Making the Business Case for Improving Supply Chain Sustainability

Mar 04, 2021
Sustainability, globe in hands

A manufacturer’s supply chain is a primary source of both Scope 1 emissions under its direct control and Scope 3 emissions from assets such as upstream suppliers not under their control. The new Techstars Sustainable Supply Chain Innovation Report examines how a growing community of technology startups is helping corporations solve issues of limited supply chain visibility and embrace a mindset shift towards adopting and creating novel sustainability solutions and best practices.

The report’s key takeaway: if your business is not prioritizing improving supply chain sustainability, you’ve likely already ceded ground to your competitors who do. 

The Business Case for Sustainability

23% of Fortune 500 companies have committed to be carbon neutral, use 100% renewable power, or meet a science-based internal emission reduction target by 2030 — a four-fold increase since 195 countries signed the Paris Climate Accord in 2015. 

“Climate action no longer sits in the optional category of corporate responsibility,” said Saskia Feast, Ph.D., VP Western Region at Natural Capital Partners (NCP). “Today the commercial incentives for taking climate action are proving too big to ignore. Whether it’s the demands of employees, the ability to hire the best talent, managing risks in supply chains, operational continuity, regulation, investor interest, or customer expectations, the business case is clear across all sectors.” 

That business case clarity comes from consumers and financial markets worldwide increasingly showing favor to companies that have made sustainability a core pillar of their business strategies. A recent BCG survey reveals that 95% of consumers believe their actions impact climate change, and their decision-making will continue to extend beyond categories of products (EV vs. petroleum, plant-based vs. meat-based diets, etc.) to brand vs. brand decisions and eventually SKU vs. SKU decisions. 

Therefore, financial markets are rewarding companies who demonstrate their commitment to their environmental, social and governance (ESG) initiatives. Harvard Business Review reports that the demand for ESG investment options is so high that many asset management firms are rushing to pull together new offerings.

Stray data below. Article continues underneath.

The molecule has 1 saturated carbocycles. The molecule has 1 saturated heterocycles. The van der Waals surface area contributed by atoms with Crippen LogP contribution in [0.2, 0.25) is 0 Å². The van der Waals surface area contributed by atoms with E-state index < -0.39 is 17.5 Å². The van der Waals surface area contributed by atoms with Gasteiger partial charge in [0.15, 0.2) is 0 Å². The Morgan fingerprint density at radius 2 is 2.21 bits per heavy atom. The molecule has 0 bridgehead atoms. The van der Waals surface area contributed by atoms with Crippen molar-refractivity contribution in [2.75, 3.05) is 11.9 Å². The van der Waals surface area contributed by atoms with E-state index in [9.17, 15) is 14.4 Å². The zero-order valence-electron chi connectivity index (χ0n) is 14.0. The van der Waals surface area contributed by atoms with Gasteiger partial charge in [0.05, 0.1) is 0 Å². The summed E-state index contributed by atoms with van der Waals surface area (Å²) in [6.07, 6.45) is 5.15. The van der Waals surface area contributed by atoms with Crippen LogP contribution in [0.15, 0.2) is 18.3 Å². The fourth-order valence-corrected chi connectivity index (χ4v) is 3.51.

Where To Begin? 

Eliminating one-time use plastics can help a company make significant progress towards realizing its overall supply chain sustainability objectives. In the traditional linear supply chain model, companies extract petroleum from the earth, turn it into plastic materials that manufacturers incorporate into their products and packaging. Consumers and businesses use these products for a short time, then discard most into landfills

The Techstars Sustainable Supply Chain Innovation Report highlights how technology startups like Craste are developing plastic alternatives made of more sustainable materials. India-based Craste, a graduate of the STANLEY + Techstars Accelerator, works with farmers to gather crop residue that would otherwise be burned (and release hundreds of millions of tons of CO2 into the atmosphere) and converts this waste into materials for packaging and furniture applications.

Read our profile of Craste to learn more about how they’re building sustainable packaging from crop waste.

The report also examines how Techstars founders are using the latest advancements in A.I., machine learning and Big Data processing to conduct supply chain mapping and analyze that data in real-time to improve traceability. We will examine these innovative developments in a future article. 

But you don’t have to wait. Download the Techstars Sustainable Supply Chain Innovation Report to learn how you can measure emissions, model climate risk, estimate product impact and trace materials from source to consumer in order to make substantial progress to your Environmental, Social, and Corporate Governance (ESG) goals.